Based in Washington, Ross is a general manager of a food safety company. His musings explore life, work and every moment in between.

Self-Pity

Charlie Munger is Warren Buffett’s right hand man. He is described by Buffett as his business partner. Munger is much less of a public personality than Buffett and I have found him to be very interesting. I love one of his quotes form a 2007 commencement speech at USC Law School:

“Generally speaking, envy, resentment, revenge and self-pity are disastrous modes of thought. Self-pity gets pretty close to paranoia, and paranoia is one of the very hardest things to reverse. You do not want to drift into self-pity. I have a friend who carried a big stack of index cards about this thick, and when somebody would make a comment that reflected self-pity, he would take out one of the cards, take the top one off the stack and hand it to the person, and the card said, “Your story has touched my heart, never have I heard of anyone with as many misfortunes as you”. Well, you can say that’s waggery, but I suggest that every time you find you’re drifting into self-pity, I don’t care what the cause — self-pity is not going to improve the situation. Just give yourself one of those cards. It’s a ridiculous way to behave, and when you avoid it you get a great advantage over everybody else, almost everybody else, because self-pity is a standard condition and yet you can train yourself out of it.”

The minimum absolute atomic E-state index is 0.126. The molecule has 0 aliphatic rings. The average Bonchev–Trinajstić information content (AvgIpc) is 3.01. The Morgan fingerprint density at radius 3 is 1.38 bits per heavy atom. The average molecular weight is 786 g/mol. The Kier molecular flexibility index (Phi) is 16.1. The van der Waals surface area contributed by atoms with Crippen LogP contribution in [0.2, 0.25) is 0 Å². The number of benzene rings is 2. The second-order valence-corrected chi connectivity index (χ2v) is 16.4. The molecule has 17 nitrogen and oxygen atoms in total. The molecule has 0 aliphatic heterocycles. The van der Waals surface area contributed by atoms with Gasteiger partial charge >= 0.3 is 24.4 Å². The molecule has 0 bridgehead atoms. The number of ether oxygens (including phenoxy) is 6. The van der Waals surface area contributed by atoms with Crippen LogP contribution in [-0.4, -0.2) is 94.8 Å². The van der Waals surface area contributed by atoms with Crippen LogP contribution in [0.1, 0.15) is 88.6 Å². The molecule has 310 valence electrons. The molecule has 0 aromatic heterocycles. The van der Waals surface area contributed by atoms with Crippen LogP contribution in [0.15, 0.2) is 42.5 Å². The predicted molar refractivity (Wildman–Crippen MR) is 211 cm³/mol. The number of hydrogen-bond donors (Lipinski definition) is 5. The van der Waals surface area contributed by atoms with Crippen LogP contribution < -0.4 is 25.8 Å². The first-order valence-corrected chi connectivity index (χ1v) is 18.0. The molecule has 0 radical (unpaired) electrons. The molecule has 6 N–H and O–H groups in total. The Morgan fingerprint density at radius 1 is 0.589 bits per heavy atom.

I get stuck in this self-pity trap too. I am not proud of those times. With help from Laura, I have learned my que’s and have trained myself out of this (mostly). When I drift that direction, I must take evasive action to get myself back on track. The self-pity trap is a bad one. Avoid it at all costs.

What do you recommend?

Intellectual Inflation